Centrepoint Alliance CEO Angus Benbow

ASX-listed licensee CentrePoint Alliance has posted strong figures in its FY220 business results including a 6 percent increase in its licensed adviser base, despite implementing a new adviser fee model that saw prices jump 89 per cent on July 1 this year.

The new adviser fee model, which was predicated on the abandonment of product subsidies and saw the average price for AR licensing jump from $19,000 in FY19 to $36,000 from July 1, 2020, is a litmus test for licensees looking to run a model free of conflicted remuneration.

According to Centrepoint’s report to the ASX, delivered on August 20, 79 new advisers from 49 firms joined the licence in FY20 to bring the total to 317. Combined with the 83 per cent of advisers who stuck around for the price increase, Centrepoint had a 6 per cent increase in adviser numbers in a market that has contracted 13 per cent over the last 12 months.

The figures reveal an increasing willingness for advisers to embrace transparent, subsidy-free licensing.

The transformation has come at a cost, however; the 17 per cent of advisers that left the dealer group likely did so because they could not afford the increase. The departing adviser average revenue is $159,000 while Centrepoint report that retained and new adviser average revenue is $318,000.

For Centrepoint, the shift in average adviser revenue also came with a reported 30 per cent in adviser audit process efficiency – though it is unclear what metrics were employed here.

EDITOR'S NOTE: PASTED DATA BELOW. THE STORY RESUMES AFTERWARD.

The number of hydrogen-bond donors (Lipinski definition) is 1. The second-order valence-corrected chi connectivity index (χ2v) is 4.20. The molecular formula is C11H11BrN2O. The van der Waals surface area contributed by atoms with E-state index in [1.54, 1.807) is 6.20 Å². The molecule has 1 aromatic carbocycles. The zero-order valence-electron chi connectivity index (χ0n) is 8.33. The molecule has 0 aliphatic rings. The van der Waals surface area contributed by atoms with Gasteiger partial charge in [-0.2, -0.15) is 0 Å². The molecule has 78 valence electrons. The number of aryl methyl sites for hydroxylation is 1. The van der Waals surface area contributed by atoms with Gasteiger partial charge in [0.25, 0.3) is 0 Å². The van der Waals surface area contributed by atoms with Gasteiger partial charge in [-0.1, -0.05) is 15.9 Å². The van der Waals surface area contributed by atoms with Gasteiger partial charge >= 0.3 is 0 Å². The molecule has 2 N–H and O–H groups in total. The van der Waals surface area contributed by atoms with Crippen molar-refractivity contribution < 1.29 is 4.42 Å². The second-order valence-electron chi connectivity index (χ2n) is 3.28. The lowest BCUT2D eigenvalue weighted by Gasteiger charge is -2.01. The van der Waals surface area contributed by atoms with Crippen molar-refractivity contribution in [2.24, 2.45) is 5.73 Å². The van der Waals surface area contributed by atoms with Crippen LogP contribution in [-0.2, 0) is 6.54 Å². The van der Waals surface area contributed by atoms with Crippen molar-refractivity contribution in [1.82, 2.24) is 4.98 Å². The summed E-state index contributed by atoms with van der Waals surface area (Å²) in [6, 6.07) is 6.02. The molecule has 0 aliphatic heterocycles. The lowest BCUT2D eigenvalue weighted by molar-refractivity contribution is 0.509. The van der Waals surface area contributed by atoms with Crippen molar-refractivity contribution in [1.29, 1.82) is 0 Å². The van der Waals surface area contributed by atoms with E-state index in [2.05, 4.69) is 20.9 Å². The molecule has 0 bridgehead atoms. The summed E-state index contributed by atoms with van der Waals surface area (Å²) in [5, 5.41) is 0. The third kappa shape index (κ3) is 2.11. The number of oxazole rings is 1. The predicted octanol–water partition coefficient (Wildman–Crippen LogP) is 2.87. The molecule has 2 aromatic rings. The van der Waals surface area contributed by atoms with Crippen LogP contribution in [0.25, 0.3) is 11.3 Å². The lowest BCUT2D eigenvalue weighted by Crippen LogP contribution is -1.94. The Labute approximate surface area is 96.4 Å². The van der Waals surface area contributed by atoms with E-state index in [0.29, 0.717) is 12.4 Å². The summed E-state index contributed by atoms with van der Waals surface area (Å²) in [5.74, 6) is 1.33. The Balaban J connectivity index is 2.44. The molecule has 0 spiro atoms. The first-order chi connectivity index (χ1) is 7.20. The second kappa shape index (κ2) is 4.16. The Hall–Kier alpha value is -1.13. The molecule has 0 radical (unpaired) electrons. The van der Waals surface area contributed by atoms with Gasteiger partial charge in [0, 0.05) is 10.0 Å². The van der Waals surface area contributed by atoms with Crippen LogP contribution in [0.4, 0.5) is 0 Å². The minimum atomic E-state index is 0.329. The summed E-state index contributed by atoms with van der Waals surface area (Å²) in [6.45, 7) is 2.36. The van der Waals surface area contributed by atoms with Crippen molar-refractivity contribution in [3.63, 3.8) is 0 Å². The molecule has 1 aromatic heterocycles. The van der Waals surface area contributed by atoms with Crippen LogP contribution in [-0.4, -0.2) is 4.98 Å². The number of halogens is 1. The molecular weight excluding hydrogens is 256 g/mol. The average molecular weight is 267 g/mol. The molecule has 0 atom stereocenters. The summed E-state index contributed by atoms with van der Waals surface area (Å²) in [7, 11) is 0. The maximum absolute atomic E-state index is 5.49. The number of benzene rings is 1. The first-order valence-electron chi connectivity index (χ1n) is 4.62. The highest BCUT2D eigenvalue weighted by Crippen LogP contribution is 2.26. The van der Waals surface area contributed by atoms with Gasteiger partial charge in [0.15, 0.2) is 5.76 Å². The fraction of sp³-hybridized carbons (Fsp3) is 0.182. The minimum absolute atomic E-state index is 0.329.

Consistent with the theme of transparency, the dealer group shared the results of an independent survey of its adviser base revealing its strengths and weaknesses. While 94 per cent of advisers agreed that Centrepoint are ‘professional’ and ‘transparent’, only 62 per cent believed the licensee has a ‘good industry reputation’ and only 56 per cent would call it a ‘genuine partner’.

According to Centrepoint’s Chairman, Alan Fisher, the flow of advisers during a contracting market is especially positive.

“The need for quality financial advice has never been more pressing, and we were pleased to recruit record numbers of new, quality financial advisers in FY20,” Fisher said.

The group’s CEO, Angus Benbow, said the market disruption – which includes both the effects of the pandemic and the adviser exodus due to regulatory upheaval – has provided an opportunity.

“The conditions of our operating environment have presented challenges which are significant, but I am pleased to report that these same conditions have provided opportunities for us to demonstrate value to our adviser community,” Benbow added.